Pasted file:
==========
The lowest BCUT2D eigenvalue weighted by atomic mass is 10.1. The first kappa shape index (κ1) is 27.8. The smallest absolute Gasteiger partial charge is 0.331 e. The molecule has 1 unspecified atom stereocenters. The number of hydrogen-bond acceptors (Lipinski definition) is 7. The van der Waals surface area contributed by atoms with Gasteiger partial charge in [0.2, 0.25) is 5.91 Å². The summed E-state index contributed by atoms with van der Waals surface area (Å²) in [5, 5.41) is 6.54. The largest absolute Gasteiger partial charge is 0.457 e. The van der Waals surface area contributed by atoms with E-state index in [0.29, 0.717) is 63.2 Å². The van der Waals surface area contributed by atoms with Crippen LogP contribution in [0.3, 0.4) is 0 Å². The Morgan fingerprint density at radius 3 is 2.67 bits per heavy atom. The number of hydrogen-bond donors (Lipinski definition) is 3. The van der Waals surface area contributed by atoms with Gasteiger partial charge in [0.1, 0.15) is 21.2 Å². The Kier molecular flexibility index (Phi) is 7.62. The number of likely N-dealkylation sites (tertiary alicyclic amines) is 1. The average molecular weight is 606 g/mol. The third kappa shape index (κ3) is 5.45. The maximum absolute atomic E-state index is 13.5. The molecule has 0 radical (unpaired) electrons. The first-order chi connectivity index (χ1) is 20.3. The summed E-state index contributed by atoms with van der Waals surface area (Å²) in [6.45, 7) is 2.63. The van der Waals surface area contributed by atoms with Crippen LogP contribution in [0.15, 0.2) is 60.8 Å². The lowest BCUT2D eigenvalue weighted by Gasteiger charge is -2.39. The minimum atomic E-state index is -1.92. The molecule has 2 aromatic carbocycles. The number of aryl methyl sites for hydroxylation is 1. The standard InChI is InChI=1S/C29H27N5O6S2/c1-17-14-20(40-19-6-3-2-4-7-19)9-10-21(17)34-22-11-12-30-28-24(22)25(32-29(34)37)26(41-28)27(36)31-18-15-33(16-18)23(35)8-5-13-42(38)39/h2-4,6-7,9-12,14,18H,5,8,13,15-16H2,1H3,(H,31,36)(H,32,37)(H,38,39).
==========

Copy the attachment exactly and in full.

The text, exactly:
The lowest BCUT2D eigenvalue weighted by atomic mass is 10.1. The first kappa shape index (κ1) is 27.8. The smallest absolute Gasteiger partial charge is 0.331 e. The molecule has 1 unspecified atom stereocenters. The number of hydrogen-bond acceptors (Lipinski definition) is 7. The van der Waals surface area contributed by atoms with Gasteiger partial charge in [0.2, 0.25) is 5.91 Å². The summed E-state index contributed by atoms with van der Waals surface area (Å²) in [5, 5.41) is 6.54. The largest absolute Gasteiger partial charge is 0.457 e. The van der Waals surface area contributed by atoms with E-state index in [0.29, 0.717) is 63.2 Å². The van der Waals surface area contributed by atoms with Crippen LogP contribution in [0.3, 0.4) is 0 Å². The Morgan fingerprint density at radius 3 is 2.67 bits per heavy atom. The number of hydrogen-bond donors (Lipinski definition) is 3. The van der Waals surface area contributed by atoms with Gasteiger partial charge in [0.1, 0.15) is 21.2 Å². The Kier molecular flexibility index (Phi) is 7.62. The number of likely N-dealkylation sites (tertiary alicyclic amines) is 1. The average molecular weight is 606 g/mol. The third kappa shape index (κ3) is 5.45. The maximum absolute atomic E-state index is 13.5. The molecule has 0 radical (unpaired) electrons. The first-order chi connectivity index (χ1) is 20.3. The summed E-state index contributed by atoms with van der Waals surface area (Å²) in [6.45, 7) is 2.63. The van der Waals surface area contributed by atoms with Crippen LogP contribution in [0.15, 0.2) is 60.8 Å². The lowest BCUT2D eigenvalue weighted by Gasteiger charge is -2.39. The minimum atomic E-state index is -1.92. The molecule has 2 aromatic carbocycles. The number of aryl methyl sites for hydroxylation is 1. The standard InChI is InChI=1S/C29H27N5O6S2/c1-17-14-20(40-19-6-3-2-4-7-19)9-10-21(17)34-22-11-12-30-28-24(22)25(32-29(34)37)26(41-28)27(36)31-18-15-33(16-18)23(35)8-5-13-42(38)39/h2-4,6-7,9-12,14,18H,5,8,13,15-16H2,1H3,(H,31,36)(H,32,37)(H,38,39).